Take the 2-minute tour ×
Mathematics Stack Exchange is a question and answer site for people studying math at any level and professionals in related fields. It's 100% free, no registration required.

I'm having an awful time making sense of a proof and I was hoping someone could help.

Theorem: Let $\alpha$ and $\beta$ be algebraic over a field $F$ with $deg(\alpha, F) = n$, as elements of a field extension $E$ of $F$.

Define the map $\psi_{\alpha,\beta}:F(\alpha)\to F(\beta)$ by $\psi_{\alpha,\beta}(c_{0} + c_{1}\alpha + ... + c_{n-1}\alpha^{n-1}) = c_{0} + c_{1}\beta + ... + c_{n-1}\beta^{n-1}$.

Then $\psi_{\alpha,\beta}$ is an isomorphism if and only if $\alpha$ and $\beta$ are conjugates over $F$.

Proof:

$(\Rightarrow)$ Assume the map is an isomorphism. Let $irr(\alpha, F) = a_{0} + a_{1}x + ... + x^{n}$. Then $a_{0} + a_{1}\alpha + ... +\alpha^{n} = 0$, so $0 = \psi_{\alpha,\beta}(0) = \psi_{\alpha,\beta}(a_{0} + a_{1}\alpha + ... +\alpha^{n}) = a_{0} + a_{1}\beta + ... +\beta^{n}$, which implies that $\beta$ is a root of $irr(\alpha, F)$.

The author then uses the same argument to show that $\alpha$ is a root of $irr(\beta, F)$, which I haven't read carefully yet or worked through. But I am already in objection.

How do we obtain $\psi_{\alpha,\beta}(a_{0} + a_{1}\alpha + ... +\alpha^{n}) = a_{0} + a_{1}\beta + ... +\beta^{n}$? The definition only gives us a formula for up to degree $n-1$ polynomials.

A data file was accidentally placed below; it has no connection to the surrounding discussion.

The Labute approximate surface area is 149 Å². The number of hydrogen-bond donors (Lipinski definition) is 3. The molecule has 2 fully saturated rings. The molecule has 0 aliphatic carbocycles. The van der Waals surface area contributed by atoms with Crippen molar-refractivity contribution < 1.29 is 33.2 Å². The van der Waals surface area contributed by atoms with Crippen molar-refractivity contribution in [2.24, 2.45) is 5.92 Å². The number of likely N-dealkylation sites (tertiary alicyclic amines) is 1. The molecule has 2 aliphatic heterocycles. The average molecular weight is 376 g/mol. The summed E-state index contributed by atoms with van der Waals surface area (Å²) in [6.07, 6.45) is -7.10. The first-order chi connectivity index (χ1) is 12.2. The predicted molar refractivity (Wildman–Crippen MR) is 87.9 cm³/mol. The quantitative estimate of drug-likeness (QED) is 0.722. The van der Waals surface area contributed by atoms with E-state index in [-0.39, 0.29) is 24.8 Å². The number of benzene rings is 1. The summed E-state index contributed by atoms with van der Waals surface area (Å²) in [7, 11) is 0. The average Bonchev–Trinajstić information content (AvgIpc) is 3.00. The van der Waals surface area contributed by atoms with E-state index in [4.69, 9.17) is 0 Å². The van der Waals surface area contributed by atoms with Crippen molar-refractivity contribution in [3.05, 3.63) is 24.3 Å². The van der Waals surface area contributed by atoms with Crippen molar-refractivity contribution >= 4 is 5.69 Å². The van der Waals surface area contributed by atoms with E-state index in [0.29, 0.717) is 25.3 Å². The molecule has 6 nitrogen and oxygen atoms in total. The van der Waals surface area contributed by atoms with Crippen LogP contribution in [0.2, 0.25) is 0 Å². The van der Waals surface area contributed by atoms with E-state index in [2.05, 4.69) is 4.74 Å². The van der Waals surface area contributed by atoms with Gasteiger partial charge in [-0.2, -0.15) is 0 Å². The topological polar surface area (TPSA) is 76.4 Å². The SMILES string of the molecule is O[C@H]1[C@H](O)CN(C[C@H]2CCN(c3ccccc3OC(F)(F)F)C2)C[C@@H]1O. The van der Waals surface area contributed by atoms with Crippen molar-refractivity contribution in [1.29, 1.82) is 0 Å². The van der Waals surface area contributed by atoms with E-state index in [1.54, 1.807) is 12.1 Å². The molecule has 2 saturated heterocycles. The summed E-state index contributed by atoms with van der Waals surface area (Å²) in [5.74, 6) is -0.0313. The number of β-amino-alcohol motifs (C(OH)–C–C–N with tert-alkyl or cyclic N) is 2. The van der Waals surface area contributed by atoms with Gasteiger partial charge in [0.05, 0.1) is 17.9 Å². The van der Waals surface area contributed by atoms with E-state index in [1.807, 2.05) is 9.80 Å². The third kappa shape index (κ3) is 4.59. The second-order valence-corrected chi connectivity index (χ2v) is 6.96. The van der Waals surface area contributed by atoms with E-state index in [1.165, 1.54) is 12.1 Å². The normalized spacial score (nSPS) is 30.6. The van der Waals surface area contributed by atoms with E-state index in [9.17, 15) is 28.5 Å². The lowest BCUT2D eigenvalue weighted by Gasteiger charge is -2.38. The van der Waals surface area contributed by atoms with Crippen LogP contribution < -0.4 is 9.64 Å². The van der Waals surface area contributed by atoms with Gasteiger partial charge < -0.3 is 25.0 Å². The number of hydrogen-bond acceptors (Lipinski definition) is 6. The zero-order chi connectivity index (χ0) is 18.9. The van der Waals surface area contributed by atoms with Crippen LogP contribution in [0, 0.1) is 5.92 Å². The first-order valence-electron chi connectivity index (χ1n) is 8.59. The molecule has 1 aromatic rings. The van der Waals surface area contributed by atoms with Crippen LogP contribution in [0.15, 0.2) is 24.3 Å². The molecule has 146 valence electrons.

My partial justification:

Since $a_{0} + a_{1}\alpha + ... +\alpha^{n} = 0$, we know $-a_{0} - a_{1}\alpha - ... -a_{n-1}\alpha^{n-1} = \alpha^{n}$, so $\psi_{\alpha,\beta}(\alpha^{n}) = \psi_{\alpha,\beta}(-a_{0} - a_{1}\alpha - ... -a_{n-1}\alpha^{n-1}) = -a_{0} - a_{1}\beta - ... -a_{n-1}\beta^{n-1}$

But I can conclude that this last expression equals $\beta^{n}$ only if I assume the result which I am trying to prove: that $\beta$ is a root of $irr(\alpha, F)$.

Thus, I am stuck.

share|improve this question

1 Answer 1

up vote 2 down vote accepted

If the mapping $\psi=\psi_{\alpha,\beta}$ is an isomorphism, then it respects multiplication, so $$ \psi(\alpha^n)=\psi(\alpha)^n=\beta^n. $$ In other words, while proving "$\Rightarrow$" you are allowed to assume that $\psi$ is an isomorphism. By definition it satisfies $\psi(\alpha)=\beta$.

share|improve this answer
    
OF course! I keep forgetting that property of field isomorphisms. Once again, thank you very much. –  Kyle Schlitt Aug 8 '12 at 19:53
    
We don't need that. $\alpha$ has degree $n$, so $\alpha^n$ can be expressed as $\sum_{i<n} c_i\alpha^i$. –  tomasz Aug 8 '12 at 19:55
1  
@tomasz: At that point we don't know that the same combination of coefficients $c_i$ will work for powers of $\beta$ though. We are still on our way to proving that. –  Jyrki Lahtonen Aug 8 '12 at 21:24
    
@tomasz: that's what I was initially trying to do (I showed work for this above) –  Kyle Schlitt Aug 9 '12 at 18:22

Your Answer

 
discard

By posting your answer, you agree to the privacy policy and terms of service.

Not the answer you're looking for? Browse other questions tagged or ask your own question.